How Horizen is Redefining Blockchain with Zero-Knowledge Proofs

6 May 2024

Welcome to another insightful edition of the "Behind the Startup" series, where we dive into the journeys of groundbreaking startups within the blockchain sphere. Today, we are joined by Rob Viglione, co-founder of Horizen Labs, who will share the comprehensive saga of Horizen's evolution since its inception in 2017.

Join us as Rob recounts the milestones, technological pivots, and strategic decisions that have shaped Horizen's path towards becoming a hub for zero-knowledge projects.

Ishan Pandey: Hello Rob, It's a pleasure to welcome you to our 'Behind the Startup' series. Could you share the full story of Horizen Labs with us? We'd love to hear it, especially the challenges and victories you faced along the way. Feel free to share it all!

Rob Viglione: Horizen Labs started in 2019 as a protocol developer for Horizen, an open-source blockchain project launched in 2017. We’ve established a niche for ourselves as web3 experts through our work on a number of high-profile industry projects, including in the Ape ecosystem (ApeCoin, ApeChain, Otherdeeds); the Bitcoin ecosystem (Opal); and last but not least, the Horizen ecosystem. We’re now laser-focused on developing a modular blockchain solution within Horizen optimized for proof verification as the first step on a broader mission to turbocharge Horizen as a hub for zero-knowledge projects.

Ishan Pandey: Can you explain the shift towards making Horizen a hub for ZK technologies in Web3 and how it aligns with the platform's evolution since 2017?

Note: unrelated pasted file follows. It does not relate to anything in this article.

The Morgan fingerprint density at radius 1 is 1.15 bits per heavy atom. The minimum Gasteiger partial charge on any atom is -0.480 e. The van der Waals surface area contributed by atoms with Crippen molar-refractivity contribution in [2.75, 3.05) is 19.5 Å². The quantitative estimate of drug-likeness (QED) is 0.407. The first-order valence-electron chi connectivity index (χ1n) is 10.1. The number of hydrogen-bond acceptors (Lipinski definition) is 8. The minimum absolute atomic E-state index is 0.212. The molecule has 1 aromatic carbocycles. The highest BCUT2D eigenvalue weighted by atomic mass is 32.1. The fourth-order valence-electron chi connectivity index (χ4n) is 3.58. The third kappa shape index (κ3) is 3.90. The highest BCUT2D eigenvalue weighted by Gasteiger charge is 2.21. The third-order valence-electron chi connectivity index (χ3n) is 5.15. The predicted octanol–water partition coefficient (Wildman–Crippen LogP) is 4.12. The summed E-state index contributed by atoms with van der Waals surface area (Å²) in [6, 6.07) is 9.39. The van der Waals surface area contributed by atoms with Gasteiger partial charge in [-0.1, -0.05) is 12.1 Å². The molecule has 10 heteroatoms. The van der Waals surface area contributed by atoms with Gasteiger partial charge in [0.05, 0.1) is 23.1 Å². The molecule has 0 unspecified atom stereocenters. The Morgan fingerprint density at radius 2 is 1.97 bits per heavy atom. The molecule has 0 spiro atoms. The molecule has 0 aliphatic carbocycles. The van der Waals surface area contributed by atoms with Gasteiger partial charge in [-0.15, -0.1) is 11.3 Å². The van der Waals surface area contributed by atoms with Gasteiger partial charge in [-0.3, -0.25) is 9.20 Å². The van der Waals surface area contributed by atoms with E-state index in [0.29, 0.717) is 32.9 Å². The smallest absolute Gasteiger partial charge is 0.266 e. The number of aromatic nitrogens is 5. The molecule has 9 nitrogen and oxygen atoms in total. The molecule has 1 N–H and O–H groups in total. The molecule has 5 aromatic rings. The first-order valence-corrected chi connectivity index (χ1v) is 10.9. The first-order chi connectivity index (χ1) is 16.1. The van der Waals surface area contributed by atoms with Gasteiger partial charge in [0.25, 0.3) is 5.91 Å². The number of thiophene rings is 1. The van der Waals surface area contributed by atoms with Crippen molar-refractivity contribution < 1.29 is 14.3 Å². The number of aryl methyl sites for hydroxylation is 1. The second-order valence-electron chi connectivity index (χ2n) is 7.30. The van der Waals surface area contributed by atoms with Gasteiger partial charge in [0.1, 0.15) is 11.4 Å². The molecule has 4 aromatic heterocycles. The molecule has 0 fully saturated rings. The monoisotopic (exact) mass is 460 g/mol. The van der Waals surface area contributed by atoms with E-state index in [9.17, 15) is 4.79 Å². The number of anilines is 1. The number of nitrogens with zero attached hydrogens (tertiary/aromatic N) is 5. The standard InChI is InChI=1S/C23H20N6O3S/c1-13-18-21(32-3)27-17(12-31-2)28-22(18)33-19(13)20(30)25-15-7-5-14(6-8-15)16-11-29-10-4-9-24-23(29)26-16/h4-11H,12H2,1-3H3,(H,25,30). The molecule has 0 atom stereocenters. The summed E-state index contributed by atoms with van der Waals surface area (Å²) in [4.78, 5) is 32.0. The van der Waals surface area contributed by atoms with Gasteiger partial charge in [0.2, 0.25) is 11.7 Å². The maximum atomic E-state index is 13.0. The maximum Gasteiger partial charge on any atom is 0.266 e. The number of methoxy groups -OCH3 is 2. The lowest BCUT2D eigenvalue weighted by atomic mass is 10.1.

Rob Viglione: For us, it’s less a shift than the next stage of a natural progression. Zero-knowledge cryptography has always been at the heart of Horizen. Initially, that expertise was applied towards ensuring privacy on-chain; then, to permissionless scalability with our interoperability protocol, Zendoo; and now to modular proof verification. The through-line has always been using zk-cryptography to solve the industry’s biggest challenges.

As I just alluded to, we’re now building a modular blockchain optimized for verifying zero-knowledge proofs. However, that’s just the first step in a much bigger mission to enable new types of cryptography to be used in Web3 that's not possible today with the verification constraints on Ethereum.

Ishan Pandeey: How does Horizen plan to leverage its position as a pioneer in ZK technology to differentiate itself in the market and attract ZK projects to its ecosystem?

Rob Viglione: The first is through our pure technological advantage. Because we have so much experience in zk cryptography, including a world-class team of cryptographers and cryptographic engineers, we have a true competitive edge. Our team has even invented a couple of highly efficient hash functions that’ll play a role in our technology, including Poseidon2 and Monolith. Our proof verification layer, currently on testnet, collapses verification costs by 90% to as much as 99% versus verifying on Ethereum. That performance speaks for itself and makes our go-to-market easy.